Bunny Care Basics
Many people keep their pet locked up in a hutch in their backyard. Once the excitement over the new pet wears off, this can make for a lonely, and sometimes abused, animal. Bunny Buddies encourages rabbit owners to keep their pet inside. "Many people who have kept their bunny outdoors are surprised when they bring them inside to discover that the bunny has a personality," says Helen Swann, president of Bunny Buddies. "It's not just a lump in a hutch! Rabbits are smart, entertaining, affectionate, and lots of fun, but not if their only connection with a human is when they toss food into the hutch."
Keeping a rabbit indoors requires some "bunny-proofing" to ensure the safety of your house and your pet. "Electrical cords have to be covered or made inaccessible, and wooden furniture is attractive to many bunnies," says Swann. Poisonous plants should also be moved out of the bunny's (and Baby's!) reach.
If you do decide to keep your rabbit outside, the proper cage is important. "Consider building a large enough pen, so the child can actually go inside and play with the rabbit, without having to pick it up or fearing it will run away," says Snopek. "A regular hutch surrounded by a 6-foot by 6-foot wire enclosure works well for one family I know. To protect the rabbit, the enclosure must be completely cat- and dog-proof, dug into the ground, and covered on top." And keep in mind that a rabbit can contract rabies if bitten by an infected wild animal, such as a raccoon, so a secure enclosure keeps the rabbit and your family safe.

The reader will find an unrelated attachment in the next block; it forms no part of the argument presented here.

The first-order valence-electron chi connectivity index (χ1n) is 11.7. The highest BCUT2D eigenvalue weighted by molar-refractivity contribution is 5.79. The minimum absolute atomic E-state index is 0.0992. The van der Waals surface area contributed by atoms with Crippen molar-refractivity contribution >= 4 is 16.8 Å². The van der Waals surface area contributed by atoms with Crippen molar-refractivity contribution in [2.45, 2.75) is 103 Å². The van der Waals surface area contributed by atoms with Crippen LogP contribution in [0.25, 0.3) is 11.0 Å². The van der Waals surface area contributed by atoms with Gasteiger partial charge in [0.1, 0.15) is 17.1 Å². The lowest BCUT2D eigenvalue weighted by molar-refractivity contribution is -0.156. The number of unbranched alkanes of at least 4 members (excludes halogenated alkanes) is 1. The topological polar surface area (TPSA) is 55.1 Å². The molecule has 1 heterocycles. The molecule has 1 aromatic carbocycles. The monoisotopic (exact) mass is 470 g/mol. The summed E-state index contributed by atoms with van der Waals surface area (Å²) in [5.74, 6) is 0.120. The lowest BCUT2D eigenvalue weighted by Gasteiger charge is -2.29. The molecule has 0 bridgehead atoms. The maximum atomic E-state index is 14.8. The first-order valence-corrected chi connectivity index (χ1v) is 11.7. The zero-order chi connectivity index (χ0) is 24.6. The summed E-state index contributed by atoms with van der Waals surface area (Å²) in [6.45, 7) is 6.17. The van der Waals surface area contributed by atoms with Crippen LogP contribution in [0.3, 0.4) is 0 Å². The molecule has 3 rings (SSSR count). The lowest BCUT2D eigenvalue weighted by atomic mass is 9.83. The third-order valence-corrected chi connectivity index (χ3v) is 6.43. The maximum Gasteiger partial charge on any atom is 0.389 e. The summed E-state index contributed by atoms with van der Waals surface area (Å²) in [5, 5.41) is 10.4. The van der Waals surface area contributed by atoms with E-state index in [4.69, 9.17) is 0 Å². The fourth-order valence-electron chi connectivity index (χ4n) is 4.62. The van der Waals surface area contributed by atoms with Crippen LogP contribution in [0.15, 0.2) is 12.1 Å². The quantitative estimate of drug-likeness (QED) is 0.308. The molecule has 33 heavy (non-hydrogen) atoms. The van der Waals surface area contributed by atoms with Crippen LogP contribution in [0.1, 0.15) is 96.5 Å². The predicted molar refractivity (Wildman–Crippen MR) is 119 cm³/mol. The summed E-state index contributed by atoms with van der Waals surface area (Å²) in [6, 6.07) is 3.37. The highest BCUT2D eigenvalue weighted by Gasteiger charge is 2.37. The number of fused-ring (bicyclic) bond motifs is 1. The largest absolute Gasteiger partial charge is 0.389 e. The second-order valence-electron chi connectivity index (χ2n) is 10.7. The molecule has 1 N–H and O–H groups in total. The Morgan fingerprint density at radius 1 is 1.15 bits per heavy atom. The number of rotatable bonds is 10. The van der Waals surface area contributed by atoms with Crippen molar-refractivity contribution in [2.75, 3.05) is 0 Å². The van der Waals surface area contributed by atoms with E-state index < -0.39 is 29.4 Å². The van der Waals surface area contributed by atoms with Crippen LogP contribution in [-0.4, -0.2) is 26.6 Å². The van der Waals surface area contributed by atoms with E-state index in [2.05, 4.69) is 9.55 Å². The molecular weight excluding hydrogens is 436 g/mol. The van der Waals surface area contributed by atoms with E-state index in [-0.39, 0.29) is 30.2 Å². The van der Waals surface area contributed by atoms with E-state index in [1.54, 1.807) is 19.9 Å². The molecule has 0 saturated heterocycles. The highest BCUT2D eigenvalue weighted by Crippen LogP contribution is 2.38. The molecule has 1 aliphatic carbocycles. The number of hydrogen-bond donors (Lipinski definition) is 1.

"I had rabbits as a child," says Stockton. "I remember one of them being attacked by a neighbor's dog and killed. I was horrified." To ensure this does not happen to her son's rabbit, she had her husband build a cage that sits on a wooden table. "And, we only let him run in the backyard if he's supervised," she says. "It only takes a second for something to happen."
"Most Easter bunnies do not reach their first birthday!" says Abel. "They often die young or they are released outdoors or to a shelter. If they don't die, they are often banished to a lonely life in a backyard hutch. Parents need to realize that pets are not disposable. Your responsibility to the rabbit does not end if the child tires of him."